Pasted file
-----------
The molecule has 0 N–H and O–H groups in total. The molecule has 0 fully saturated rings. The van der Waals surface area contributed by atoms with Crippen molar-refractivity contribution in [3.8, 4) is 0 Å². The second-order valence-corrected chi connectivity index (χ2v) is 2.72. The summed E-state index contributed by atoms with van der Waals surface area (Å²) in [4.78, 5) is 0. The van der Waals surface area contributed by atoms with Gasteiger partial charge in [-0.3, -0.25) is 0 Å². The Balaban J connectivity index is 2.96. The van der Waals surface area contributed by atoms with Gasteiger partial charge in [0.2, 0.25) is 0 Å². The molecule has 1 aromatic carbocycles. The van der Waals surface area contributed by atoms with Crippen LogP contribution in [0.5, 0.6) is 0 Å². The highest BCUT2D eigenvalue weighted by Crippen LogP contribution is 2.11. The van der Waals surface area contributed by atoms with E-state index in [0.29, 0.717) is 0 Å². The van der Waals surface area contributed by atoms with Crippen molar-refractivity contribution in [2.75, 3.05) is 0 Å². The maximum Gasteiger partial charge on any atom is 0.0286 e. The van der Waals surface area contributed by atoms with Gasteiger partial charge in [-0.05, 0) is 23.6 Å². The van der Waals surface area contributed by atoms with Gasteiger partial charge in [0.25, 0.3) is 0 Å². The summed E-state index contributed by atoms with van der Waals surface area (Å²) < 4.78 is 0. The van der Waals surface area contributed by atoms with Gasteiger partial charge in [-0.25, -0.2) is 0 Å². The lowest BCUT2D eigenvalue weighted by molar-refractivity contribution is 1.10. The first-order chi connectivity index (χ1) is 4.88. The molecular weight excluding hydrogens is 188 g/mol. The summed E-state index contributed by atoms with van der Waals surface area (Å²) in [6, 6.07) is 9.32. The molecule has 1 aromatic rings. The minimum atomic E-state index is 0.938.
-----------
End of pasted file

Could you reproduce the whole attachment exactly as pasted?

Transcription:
The molecule has 0 N–H and O–H groups in total. The molecule has 0 fully saturated rings. The van der Waals surface area contributed by atoms with Crippen molar-refractivity contribution in [3.8, 4) is 0 Å². The second-order valence-corrected chi connectivity index (χ2v) is 2.72. The summed E-state index contributed by atoms with van der Waals surface area (Å²) in [4.78, 5) is 0. The van der Waals surface area contributed by atoms with Gasteiger partial charge in [-0.3, -0.25) is 0 Å². The Balaban J connectivity index is 2.96. The van der Waals surface area contributed by atoms with Gasteiger partial charge in [0.2, 0.25) is 0 Å². The molecule has 1 aromatic carbocycles. The van der Waals surface area contributed by atoms with Crippen LogP contribution in [0.5, 0.6) is 0 Å². The highest BCUT2D eigenvalue weighted by Crippen LogP contribution is 2.11. The van der Waals surface area contributed by atoms with E-state index in [0.29, 0.717) is 0 Å². The van der Waals surface area contributed by atoms with Crippen molar-refractivity contribution in [2.75, 3.05) is 0 Å². The maximum Gasteiger partial charge on any atom is 0.0286 e. The van der Waals surface area contributed by atoms with Gasteiger partial charge in [-0.05, 0) is 23.6 Å². The van der Waals surface area contributed by atoms with Gasteiger partial charge in [0.25, 0.3) is 0 Å². The summed E-state index contributed by atoms with van der Waals surface area (Å²) < 4.78 is 0. The van der Waals surface area contributed by atoms with Gasteiger partial charge in [-0.25, -0.2) is 0 Å². The lowest BCUT2D eigenvalue weighted by molar-refractivity contribution is 1.10. The first-order chi connectivity index (χ1) is 4.88. The molecular weight excluding hydrogens is 188 g/mol. The summed E-state index contributed by atoms with van der Waals surface area (Å²) in [6, 6.07) is 9.32. The molecule has 1 aromatic rings. The minimum atomic E-state index is 0.938.